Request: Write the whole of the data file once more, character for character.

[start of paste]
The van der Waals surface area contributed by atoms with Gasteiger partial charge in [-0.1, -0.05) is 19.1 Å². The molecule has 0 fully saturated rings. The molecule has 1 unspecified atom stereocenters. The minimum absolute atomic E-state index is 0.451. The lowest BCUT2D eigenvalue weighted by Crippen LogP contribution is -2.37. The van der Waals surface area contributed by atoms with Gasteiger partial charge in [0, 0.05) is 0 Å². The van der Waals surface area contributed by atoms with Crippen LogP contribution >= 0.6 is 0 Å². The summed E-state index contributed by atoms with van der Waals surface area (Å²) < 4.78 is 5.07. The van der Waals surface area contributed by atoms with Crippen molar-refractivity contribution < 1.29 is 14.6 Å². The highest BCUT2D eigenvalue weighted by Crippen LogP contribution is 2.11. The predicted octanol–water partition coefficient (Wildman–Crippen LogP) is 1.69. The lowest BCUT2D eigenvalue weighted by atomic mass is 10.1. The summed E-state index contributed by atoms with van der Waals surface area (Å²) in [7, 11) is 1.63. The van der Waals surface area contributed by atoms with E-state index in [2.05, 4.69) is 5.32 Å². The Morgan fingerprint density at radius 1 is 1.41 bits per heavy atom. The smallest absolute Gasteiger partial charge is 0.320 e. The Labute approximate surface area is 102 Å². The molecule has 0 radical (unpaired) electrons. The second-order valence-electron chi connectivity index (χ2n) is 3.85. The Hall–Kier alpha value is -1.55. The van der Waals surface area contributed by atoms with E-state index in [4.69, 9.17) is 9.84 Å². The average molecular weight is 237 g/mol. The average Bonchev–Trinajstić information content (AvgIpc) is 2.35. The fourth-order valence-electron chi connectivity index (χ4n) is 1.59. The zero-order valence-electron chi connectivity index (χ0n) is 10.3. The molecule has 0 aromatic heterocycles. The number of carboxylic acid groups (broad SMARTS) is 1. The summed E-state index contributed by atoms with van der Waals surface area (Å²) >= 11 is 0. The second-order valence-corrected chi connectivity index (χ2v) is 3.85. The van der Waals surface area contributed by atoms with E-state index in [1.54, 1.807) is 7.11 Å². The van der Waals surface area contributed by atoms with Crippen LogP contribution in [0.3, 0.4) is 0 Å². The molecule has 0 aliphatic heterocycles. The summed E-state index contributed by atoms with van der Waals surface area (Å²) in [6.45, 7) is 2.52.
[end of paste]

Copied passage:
The van der Waals surface area contributed by atoms with Gasteiger partial charge in [-0.1, -0.05) is 19.1 Å². The molecule has 0 fully saturated rings. The molecule has 1 unspecified atom stereocenters. The minimum absolute atomic E-state index is 0.451. The lowest BCUT2D eigenvalue weighted by Crippen LogP contribution is -2.37. The van der Waals surface area contributed by atoms with Gasteiger partial charge in [0, 0.05) is 0 Å². The van der Waals surface area contributed by atoms with Crippen LogP contribution >= 0.6 is 0 Å². The summed E-state index contributed by atoms with van der Waals surface area (Å²) < 4.78 is 5.07. The van der Waals surface area contributed by atoms with Crippen molar-refractivity contribution < 1.29 is 14.6 Å². The highest BCUT2D eigenvalue weighted by Crippen LogP contribution is 2.11. The predicted octanol–water partition coefficient (Wildman–Crippen LogP) is 1.69. The lowest BCUT2D eigenvalue weighted by atomic mass is 10.1. The summed E-state index contributed by atoms with van der Waals surface area (Å²) in [7, 11) is 1.63. The van der Waals surface area contributed by atoms with E-state index in [2.05, 4.69) is 5.32 Å². The Morgan fingerprint density at radius 1 is 1.41 bits per heavy atom. The smallest absolute Gasteiger partial charge is 0.320 e. The Labute approximate surface area is 102 Å². The molecule has 0 radical (unpaired) electrons. The second-order valence-electron chi connectivity index (χ2n) is 3.85. The Hall–Kier alpha value is -1.55. The van der Waals surface area contributed by atoms with E-state index in [4.69, 9.17) is 9.84 Å². The average molecular weight is 237 g/mol. The average Bonchev–Trinajstić information content (AvgIpc) is 2.35. The fourth-order valence-electron chi connectivity index (χ4n) is 1.59. The zero-order valence-electron chi connectivity index (χ0n) is 10.3. The molecule has 0 aromatic heterocycles. The number of carboxylic acid groups (broad SMARTS) is 1. The summed E-state index contributed by atoms with van der Waals surface area (Å²) >= 11 is 0. The second-order valence-corrected chi connectivity index (χ2v) is 3.85. The van der Waals surface area contributed by atoms with E-state index in [1.54, 1.807) is 7.11 Å². The van der Waals surface area contributed by atoms with Crippen LogP contribution in [0.3, 0.4) is 0 Å². The molecule has 0 aliphatic heterocycles. The summed E-state index contributed by atoms with van der Waals surface area (Å²) in [6.45, 7) is 2.52.